By Tim Kauppinen

Interval Training is one of the best ways to reach your health and fitness goals. That's the reason you are seeing more and more written on the benefits of alternating short bursts of high intensity with periods of lower intensity exercise.

And, if you're like me, you've seen the laundry list of these benefits. Benefits you can't get from traditional long, slow cardio. To recap:

- Interval training can decrease the risk of heart attack, stroke, high blood pressure and the onset of diabetes

- Interval training can burn more fat than traditional cardio – even burning fat up to 24 hours after the end of your exercise session

- Interval training has been shown to be the best type of exercise to reduce belly fat – a leading indicator in the development of metabolic syndrome

- Interval training can teach your body to burn fat first during activity

- Interval training can add lean muscle to your frame – muscle that boosts your metabolism, helping you burn more calories

- Interval training can hep increase the release of Human Growth Hormone – the essential substance in building and repairing muscle, keeping bones healthy and burning fat naturally

Why Doesn't Everyone Interval Train?


"Why doesn't everyone do interval training,"you might be thinking, "when it does all of these great things?"


Because you must be a little bit cautious in switching to high intensity training. You must build up gradually so that you don't risk getting hurt. It's difficult to just jump right into high intensity training.


I had this very problem when I started interval training again in my mid-thirties. I tried to go back to the workouts I had done 10 or 15 years earlier and I paid a price.


The method I tried to use involved running sprints at the local high school track. And it worked in that I felt better, had more energy and dropped some serious fat. But, trying to be a little too gung ho, I forgot that my body hadn't moved this way in a long time. As a result, I started to run into problems like pulled hamstrings, strained calf muscles and sore Achilles tendons...

The Safest Interval Training Method

That's when I started to look around for a better way to run my intervals. And what I found worked wonders.

I decided to go back to basics. To go back to a workout that I had used in high school (and seen plenty of elite athletes incorporate into their training). The answer that I found to making interval training safer was: the hill sprint.

The only change I made to my interval training was to take it to a hill instead of sprinting on a flat. The difference was dramatic.

Less Chance of Injury

First of all, running intervals on an incline made all of my little nagging muscle pulls and tweaks disappear. I was able to train at a high intensity without having to worry about injury.

One reason for this is that sprinting on an incline decreases the impact that running has on your body. Flat surface sprinting can place a lot of pounding on your shins, knees and back. Hill sprints alleviate most of this high impact punishment. Studies have shown that adding even a slight incline to your running decreased the impact on your lower legs by as much as 26%.

Interval training on hills is also safer for your hamstrings – one of the most commonly seen sites of injury when increasing the intensity of your workouts. Because your stride is shortened slightly when going up hill, you tend not to over-stride and pull with your hamstrings. But, in this case, you plant close under your center of gravity, switching the focus to your leg muscles that push. This means you can run fast, and have less of a chance of pulling the old hammies.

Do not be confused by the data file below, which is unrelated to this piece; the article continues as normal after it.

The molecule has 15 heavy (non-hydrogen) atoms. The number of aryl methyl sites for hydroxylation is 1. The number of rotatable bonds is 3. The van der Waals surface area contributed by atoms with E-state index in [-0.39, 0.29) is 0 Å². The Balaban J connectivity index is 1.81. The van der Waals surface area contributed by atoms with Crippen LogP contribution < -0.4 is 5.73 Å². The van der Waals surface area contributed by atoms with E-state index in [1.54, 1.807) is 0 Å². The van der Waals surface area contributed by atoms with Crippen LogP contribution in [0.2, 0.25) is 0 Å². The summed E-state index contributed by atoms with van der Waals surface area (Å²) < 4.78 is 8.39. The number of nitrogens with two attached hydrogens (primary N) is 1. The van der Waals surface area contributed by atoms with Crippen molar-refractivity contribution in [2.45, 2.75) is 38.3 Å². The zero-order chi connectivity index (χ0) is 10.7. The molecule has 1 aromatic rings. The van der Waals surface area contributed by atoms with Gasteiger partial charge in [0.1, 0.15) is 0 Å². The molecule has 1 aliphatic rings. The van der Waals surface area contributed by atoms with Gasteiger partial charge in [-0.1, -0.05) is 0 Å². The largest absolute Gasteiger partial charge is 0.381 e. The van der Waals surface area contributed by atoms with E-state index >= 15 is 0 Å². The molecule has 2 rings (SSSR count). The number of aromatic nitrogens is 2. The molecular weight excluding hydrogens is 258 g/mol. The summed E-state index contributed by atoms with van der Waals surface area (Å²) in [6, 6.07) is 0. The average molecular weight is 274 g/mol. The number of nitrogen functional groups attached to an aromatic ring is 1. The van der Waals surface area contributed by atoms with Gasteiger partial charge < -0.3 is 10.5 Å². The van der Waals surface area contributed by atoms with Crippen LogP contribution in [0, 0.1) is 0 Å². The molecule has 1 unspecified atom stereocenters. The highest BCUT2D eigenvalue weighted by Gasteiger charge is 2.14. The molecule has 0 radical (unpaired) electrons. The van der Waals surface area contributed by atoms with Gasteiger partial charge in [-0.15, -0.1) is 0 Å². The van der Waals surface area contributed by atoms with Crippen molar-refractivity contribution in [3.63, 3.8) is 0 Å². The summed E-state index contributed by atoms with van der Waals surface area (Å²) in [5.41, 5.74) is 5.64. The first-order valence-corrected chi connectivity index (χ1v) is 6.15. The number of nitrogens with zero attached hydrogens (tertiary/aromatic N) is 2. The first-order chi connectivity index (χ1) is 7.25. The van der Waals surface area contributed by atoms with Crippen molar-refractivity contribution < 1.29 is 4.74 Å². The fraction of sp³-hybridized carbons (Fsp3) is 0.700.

Get Results Faster

The second reason that hill sprinting is a great way to interval train is that it's an easy way to increase the intensity of your workout, no matter what your current level of fitness is. Just by going up a hill (or stairs, or bleachers), the intensity of your workout is automatically increased. If you currently walk, walking uphill will be "high" intensity. If you can sprint, sprinting uphill will raise the intensity even further. And if you are somewhere in between, the hill will provide the same benefits.

What this means is that you can start interval training right away. You don't have to work up as gradually as you would doing flat sprints. Your progression from walking to sprinting can be done in a shorter period of time.

Get More Done in Less Time

Finally, using hills for interval training can decrease the length of your workouts. Again, because the incline raises the intensity, it is not necessary to go as far or as long as you would with flat surface intervals. Give them a try and you'll be surprised how fast you are "huffing and puffing" as recommended for maximum health benefits.

If you've been putting off the start of your interval training because you don't want to get hurt, I've just given you a solution to your problem. Taking your intervals to the hills, stairs or bleachers will allow you to start RIGHT NOW. This training can be safer than flat intervals and just as effective. In fact, potentially even more effective in a given period of time.

No more excuses. Time for you to get results.

Tim Alan Kauppinen, or Coach K, has over 20 years experience as an athlete and coach. He has developed champion athletes across multiple sports through speed training, strength improvement and conditioning.